Driverless Car Morals – Who Lives And Who Dies?

Driverless Car Morals – Who Lives And Who Dies?

How do driverless cars determine who lives, and who dies in a worst case scenario? To many, a moral dilemma it may seem.

So, in a worst case scenario, you’re cruising along, and your brakes fail, your vehicle moves towards a crossway full of pedestrians... What do you do? Run over a group of people or swerve to the left hitting a lady with her 2 kids?


What happens when you’re a passenger, chauffeured by a driverless vehicle... What would the vehicle do, how would it react? 

A few scientists over at the Massachusetts Institute of Technology are asking individuals around the world how they think an autonomous vehicle should behave under such life and death circumstances.

The objective is only for more advanced algorithms and ethical beliefs to guide robo cars, but rather to gain knowledge of what it will take for society to accept this form of transport and be comfortable with.

Their conclusions portray a predicament for auto manufactures and governments keen to introduce autonomous vehicles on the promise that they'll be safer than human-controlled cars. Public prefer an autonomous vehicle car to act in the greater good, sacrificing its passenger if it deemed possible to save a crowd of bystanders.

"There is a real risk that if we don't understand those psychological barriers and address them through regulation and public outreach, we may undermine the entire enterprise," said Iyad Rahwan, an associate professor at the MIT Media Lab. "People will say they're not comfortable with this. lt would stifle what I think will be a very good thing for humanity."

U.S. populaces, Rahwan & colleagues at the University of Toulouse in France and the University of California, Irvine, are now increasing their surveys & observing how responses vary in diverse countries after publishing the research from a survey held last year.

MIT Researches created a website known as the Moral Machine, which is these scientists have been using allowing individuals to play an active role in deciding who lives or dies. A pedestrian who is jaywalking or an autonomous vehicle carrying several dogs? A pregnant woman or a homeless man?

Initial unpublished study made from many of replies from over 160 countries show broad differences between the West and the East. More protruding in the United States and Europe are judgments that reflect the utilitarian principle of minimizing total harm over all else, Rahwan said.

Just 5 miles from MIT's Media Lab in Cambridge, the first self-driving car to roll out on Massachusetts public roads began testing this month in Boston's Seaport District.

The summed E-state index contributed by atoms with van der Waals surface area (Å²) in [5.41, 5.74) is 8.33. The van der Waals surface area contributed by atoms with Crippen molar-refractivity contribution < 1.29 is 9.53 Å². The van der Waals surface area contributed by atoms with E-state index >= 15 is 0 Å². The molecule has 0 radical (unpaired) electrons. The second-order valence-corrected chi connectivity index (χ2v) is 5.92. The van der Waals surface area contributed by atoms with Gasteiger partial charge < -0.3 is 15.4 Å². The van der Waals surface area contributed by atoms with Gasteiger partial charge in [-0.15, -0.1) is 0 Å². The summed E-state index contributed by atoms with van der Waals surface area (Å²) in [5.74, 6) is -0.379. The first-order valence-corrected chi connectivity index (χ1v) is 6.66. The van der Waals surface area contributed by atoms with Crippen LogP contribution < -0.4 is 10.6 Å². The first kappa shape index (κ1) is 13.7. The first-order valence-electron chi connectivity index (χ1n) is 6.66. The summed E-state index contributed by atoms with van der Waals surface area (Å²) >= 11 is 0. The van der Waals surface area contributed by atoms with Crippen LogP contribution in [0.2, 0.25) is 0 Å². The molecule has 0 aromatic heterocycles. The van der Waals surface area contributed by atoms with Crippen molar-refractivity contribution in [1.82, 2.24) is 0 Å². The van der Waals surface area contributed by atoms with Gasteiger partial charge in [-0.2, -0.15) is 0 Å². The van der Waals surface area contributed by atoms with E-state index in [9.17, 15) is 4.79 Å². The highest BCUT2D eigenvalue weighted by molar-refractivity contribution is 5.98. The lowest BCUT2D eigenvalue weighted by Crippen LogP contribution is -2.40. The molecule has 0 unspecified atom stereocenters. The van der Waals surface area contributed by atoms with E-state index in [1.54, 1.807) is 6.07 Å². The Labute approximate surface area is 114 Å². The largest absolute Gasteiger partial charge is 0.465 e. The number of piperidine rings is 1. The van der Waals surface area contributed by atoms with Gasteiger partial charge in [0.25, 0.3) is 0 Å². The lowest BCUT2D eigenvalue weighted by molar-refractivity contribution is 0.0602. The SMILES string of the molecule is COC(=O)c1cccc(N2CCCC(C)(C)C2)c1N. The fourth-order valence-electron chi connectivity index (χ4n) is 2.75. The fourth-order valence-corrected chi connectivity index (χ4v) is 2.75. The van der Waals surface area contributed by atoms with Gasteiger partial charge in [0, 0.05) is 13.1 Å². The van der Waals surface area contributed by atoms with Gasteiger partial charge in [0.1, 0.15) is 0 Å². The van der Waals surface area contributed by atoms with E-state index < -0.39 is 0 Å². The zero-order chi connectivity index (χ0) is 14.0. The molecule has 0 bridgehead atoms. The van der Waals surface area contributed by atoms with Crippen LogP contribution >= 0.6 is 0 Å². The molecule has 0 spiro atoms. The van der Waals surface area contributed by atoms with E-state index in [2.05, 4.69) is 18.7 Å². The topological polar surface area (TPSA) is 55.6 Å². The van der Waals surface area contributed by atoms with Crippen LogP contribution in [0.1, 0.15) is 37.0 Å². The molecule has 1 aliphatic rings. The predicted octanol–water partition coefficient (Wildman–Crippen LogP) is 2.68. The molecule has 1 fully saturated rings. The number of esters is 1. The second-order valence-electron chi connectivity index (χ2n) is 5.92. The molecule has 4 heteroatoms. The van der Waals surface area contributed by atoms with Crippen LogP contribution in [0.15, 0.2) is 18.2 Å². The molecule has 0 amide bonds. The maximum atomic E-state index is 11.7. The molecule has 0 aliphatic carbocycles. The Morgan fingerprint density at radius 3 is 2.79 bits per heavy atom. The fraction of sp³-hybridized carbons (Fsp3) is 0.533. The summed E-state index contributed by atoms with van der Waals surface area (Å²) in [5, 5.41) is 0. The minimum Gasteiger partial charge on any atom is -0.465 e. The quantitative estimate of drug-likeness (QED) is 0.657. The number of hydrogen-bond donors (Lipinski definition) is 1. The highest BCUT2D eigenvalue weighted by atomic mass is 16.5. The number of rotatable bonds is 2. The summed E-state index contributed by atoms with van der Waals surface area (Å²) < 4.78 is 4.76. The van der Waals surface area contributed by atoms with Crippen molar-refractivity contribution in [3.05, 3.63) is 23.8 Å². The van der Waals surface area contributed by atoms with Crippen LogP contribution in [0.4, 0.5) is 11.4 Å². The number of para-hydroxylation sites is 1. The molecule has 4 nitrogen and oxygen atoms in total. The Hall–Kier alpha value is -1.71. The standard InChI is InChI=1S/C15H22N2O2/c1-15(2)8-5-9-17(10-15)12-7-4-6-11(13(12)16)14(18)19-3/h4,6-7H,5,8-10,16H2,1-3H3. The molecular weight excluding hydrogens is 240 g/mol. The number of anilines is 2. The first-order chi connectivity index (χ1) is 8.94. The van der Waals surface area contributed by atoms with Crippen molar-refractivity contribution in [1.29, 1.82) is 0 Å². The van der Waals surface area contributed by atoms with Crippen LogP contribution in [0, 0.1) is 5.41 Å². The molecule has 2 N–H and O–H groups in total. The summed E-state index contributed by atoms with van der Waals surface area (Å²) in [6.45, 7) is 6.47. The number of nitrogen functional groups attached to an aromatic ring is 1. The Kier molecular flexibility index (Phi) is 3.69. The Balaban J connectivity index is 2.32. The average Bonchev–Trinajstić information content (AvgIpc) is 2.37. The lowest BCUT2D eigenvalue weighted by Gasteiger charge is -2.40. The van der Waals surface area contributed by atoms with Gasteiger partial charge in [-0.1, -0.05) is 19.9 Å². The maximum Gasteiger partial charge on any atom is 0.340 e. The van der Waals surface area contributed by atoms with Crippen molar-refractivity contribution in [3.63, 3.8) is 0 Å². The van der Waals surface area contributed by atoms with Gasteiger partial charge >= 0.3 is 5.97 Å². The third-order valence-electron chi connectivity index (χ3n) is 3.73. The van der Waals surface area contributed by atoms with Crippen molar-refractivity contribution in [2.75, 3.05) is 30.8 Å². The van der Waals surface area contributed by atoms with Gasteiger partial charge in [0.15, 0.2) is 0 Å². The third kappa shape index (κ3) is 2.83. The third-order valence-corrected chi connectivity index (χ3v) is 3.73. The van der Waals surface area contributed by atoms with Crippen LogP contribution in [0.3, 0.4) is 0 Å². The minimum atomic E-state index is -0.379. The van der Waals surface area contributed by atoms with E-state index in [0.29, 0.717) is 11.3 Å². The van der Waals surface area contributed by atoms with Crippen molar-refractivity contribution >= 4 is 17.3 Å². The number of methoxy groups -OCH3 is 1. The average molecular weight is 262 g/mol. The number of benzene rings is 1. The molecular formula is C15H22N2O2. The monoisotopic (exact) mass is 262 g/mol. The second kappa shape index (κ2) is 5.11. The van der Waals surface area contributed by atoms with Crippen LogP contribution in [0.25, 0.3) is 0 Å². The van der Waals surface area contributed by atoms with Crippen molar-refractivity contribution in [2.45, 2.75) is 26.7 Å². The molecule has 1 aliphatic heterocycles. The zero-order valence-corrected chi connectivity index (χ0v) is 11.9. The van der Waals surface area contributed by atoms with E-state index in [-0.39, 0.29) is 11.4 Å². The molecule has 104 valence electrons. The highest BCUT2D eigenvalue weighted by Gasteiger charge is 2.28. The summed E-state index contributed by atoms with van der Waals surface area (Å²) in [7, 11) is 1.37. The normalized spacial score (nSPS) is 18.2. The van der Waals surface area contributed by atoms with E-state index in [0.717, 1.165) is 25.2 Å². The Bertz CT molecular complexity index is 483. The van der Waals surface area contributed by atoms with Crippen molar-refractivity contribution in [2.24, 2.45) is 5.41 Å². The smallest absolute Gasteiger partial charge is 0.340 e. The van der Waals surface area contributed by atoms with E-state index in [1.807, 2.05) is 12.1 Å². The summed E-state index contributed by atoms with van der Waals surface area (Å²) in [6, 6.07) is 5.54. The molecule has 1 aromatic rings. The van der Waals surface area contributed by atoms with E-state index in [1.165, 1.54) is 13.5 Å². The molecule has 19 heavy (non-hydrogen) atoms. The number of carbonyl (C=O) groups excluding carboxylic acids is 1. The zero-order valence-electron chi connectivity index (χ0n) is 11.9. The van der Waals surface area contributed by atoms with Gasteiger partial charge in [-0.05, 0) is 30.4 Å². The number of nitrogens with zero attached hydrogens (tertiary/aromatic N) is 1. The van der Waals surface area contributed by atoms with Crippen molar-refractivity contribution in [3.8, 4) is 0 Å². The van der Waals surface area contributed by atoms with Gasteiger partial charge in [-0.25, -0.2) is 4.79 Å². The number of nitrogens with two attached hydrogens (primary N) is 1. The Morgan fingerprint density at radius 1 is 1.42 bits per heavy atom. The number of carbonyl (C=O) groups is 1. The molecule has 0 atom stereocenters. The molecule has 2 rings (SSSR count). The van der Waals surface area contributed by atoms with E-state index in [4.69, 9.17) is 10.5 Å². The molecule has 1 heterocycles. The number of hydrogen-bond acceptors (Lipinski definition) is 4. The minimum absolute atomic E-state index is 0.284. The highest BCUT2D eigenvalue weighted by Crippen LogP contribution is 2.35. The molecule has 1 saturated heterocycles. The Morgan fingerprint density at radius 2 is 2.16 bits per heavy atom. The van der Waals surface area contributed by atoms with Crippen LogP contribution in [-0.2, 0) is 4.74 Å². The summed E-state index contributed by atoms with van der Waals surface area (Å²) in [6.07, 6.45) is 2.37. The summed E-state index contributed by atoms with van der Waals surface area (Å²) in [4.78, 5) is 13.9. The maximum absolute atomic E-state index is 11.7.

"We approach the problem from a bit more of a practical, engineering perspective," said NuTonomy CEO Karl Iagnemma, who owns a Cambridge-based company which has also piloted self-driving taxis in Singapore.

Iagnemma says, the study's moral dilemmas are "vanishingly rare." Designing a safe vehicle, not a "sophisticated ethical creature," is the focus of his engineering team as they tweak the software that guides their electric Renault Zoe past Boston snow banks.

"When a driverless car looks out on the world, it's not able to distinguish the age of a pedestrian or the number of occupants in a car," Iagnemma said. "Even if we wanted to imbue an autonomous vehicle with an ethical engine, we don't have the technical capability today to do so."

Focusing too much on the stark "trolley problem" risks marginalizing the study of how best to address self-driving ethics, said Noah Goodall, a scientist at the Virginia Transportation Research Council. Engineers already program cars to make moral choices, such as when they slow down and leave space after detecting a bicyclist.

"All these cars do risk management. It just doesn't look like a trolley problem," Goodall said.

Rahwan has said to agree with self-driving enthusiasts that illuminating vehicles from human error could save a lot of lives. His concern however is that progress could be stalled without a new social compact that addresses moral trade-offs.

Rahwan said: Current traffic laws and human behavioural norms have created "trust that this entire system functions in a way that works in our interests, which is why we're willing to fit into large pieces of metal moving at high speeds,"

"The problem with the new system it has a very distinctive feature: algorithms are making decisions that have very important consequences on human life," he said.